REI and Development

The impact of regional free trade on development and poverty reduction, however, is less certain. A study conducted by Pasha L. Hsieh of the Singapore Management University suggests that the impact is quite significant, and it applies to even the less powerful in the bloc, such as Cambodia, Laos, Thailand, and Vietnam. The benign effects of intra-ASEAN trade on poverty reduction have already been documented. But, for all its developmental achievements, countries have also suffered from regional trade agreements. Vietnam for instance is known to have had to bear the brunt of AFTA, thanks to its goods failing to compete regionally. Among a set of policy recommendations that a Center for ASEAN Studies report had for the Vietnamese government were efforts by the state to cooperate with the private sector to increase the competitiveness of its domestic industries.

In Africa too, the benefits of REI are questionable for some member states. Zimbabwe maintains dominance over intra-COMESA exports while investments tend to concentrate on a few advanced economies within COMESA. A study by Issam A.W. Mohamed from Al-Neelain University concluded that Sudan, a weak COMESA state, gained little from REI as Sudan’s integration into COMESA led to unemployment and rising poverty while agriculture and manufacture went on to suffer from negative growth. An effective state geared to reap the benefits of REI is the need of the hour, the paper argues. In this case, Sudan could not compete in the import/export market on either quality or price, and value chain upgradation remained a pipedream. The welfare effects of regional trade in Africa also varied significantly between member states wherein Tanzania seemed to have done considerably better than the rest. Ultimately, it boils down to the question of what institutional circumstances allow trade and foreign investment to benefit developing countries.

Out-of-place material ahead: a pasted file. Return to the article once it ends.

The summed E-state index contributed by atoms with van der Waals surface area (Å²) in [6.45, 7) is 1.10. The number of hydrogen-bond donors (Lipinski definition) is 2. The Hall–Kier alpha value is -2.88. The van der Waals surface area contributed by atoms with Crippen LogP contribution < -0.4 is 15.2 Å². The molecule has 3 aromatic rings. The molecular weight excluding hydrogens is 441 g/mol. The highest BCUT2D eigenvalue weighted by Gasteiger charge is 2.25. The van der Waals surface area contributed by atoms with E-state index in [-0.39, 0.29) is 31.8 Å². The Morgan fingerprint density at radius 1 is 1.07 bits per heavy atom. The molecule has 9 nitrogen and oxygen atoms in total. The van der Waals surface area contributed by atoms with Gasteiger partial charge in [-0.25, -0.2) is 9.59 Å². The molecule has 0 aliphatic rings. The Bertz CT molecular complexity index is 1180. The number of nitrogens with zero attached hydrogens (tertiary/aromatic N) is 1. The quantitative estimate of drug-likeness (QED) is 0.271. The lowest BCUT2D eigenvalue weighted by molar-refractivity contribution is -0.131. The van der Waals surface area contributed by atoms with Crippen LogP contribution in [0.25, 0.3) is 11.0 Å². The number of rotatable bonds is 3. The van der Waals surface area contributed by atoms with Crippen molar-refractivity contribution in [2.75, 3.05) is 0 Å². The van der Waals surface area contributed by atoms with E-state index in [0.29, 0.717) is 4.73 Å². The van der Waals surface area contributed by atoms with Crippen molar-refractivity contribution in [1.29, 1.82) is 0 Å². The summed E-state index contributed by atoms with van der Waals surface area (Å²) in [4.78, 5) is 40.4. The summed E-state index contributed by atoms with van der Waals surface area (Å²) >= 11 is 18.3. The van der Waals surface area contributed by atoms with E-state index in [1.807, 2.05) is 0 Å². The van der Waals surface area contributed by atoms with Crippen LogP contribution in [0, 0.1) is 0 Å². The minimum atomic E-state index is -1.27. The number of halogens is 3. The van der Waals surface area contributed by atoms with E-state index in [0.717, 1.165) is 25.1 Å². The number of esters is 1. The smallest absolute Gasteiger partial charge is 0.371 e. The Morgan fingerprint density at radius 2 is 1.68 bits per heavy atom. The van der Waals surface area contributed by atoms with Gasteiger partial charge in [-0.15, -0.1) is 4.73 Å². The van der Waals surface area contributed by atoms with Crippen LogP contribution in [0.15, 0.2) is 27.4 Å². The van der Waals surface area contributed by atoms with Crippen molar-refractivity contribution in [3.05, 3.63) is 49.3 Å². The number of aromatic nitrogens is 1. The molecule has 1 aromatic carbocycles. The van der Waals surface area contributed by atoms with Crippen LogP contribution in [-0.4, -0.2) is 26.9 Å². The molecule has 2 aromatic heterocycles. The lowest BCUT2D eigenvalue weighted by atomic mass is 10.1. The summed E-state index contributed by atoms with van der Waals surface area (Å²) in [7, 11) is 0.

Regionalism among emerging economies might very well be rooted in both a sense of political and cultural affinity and the fact that these economies broadly stand at the same stage of economic development. But Regional Trading Agreements themselves are of little developmental value if the member states don’t complement openness with the right set of policies. In short, state capacity is a prerequisite, and REI and regional FTAs will not inherently tackle the issues of unemployment, poverty, and malnutrition. There are some directly targeted ‘anti-poverty’ programs, but their scale is nowhere the sheer magnitude of maldevelopment in major parts of Asia and Africa.

While developing countries are doing the right thing by involving themselves in regional groupings, states should not make the mistake of believing regional FTAs are a panacea to the problems of the developing world. Benefits of REI can be fully realized only if member states continue to play a role in the process of development, wherein states synchronize openness with the right institutional settings and domestic policies.

Abhirup Bhunia, M.A.
Researcher, Observer Research Foundation
New Delhi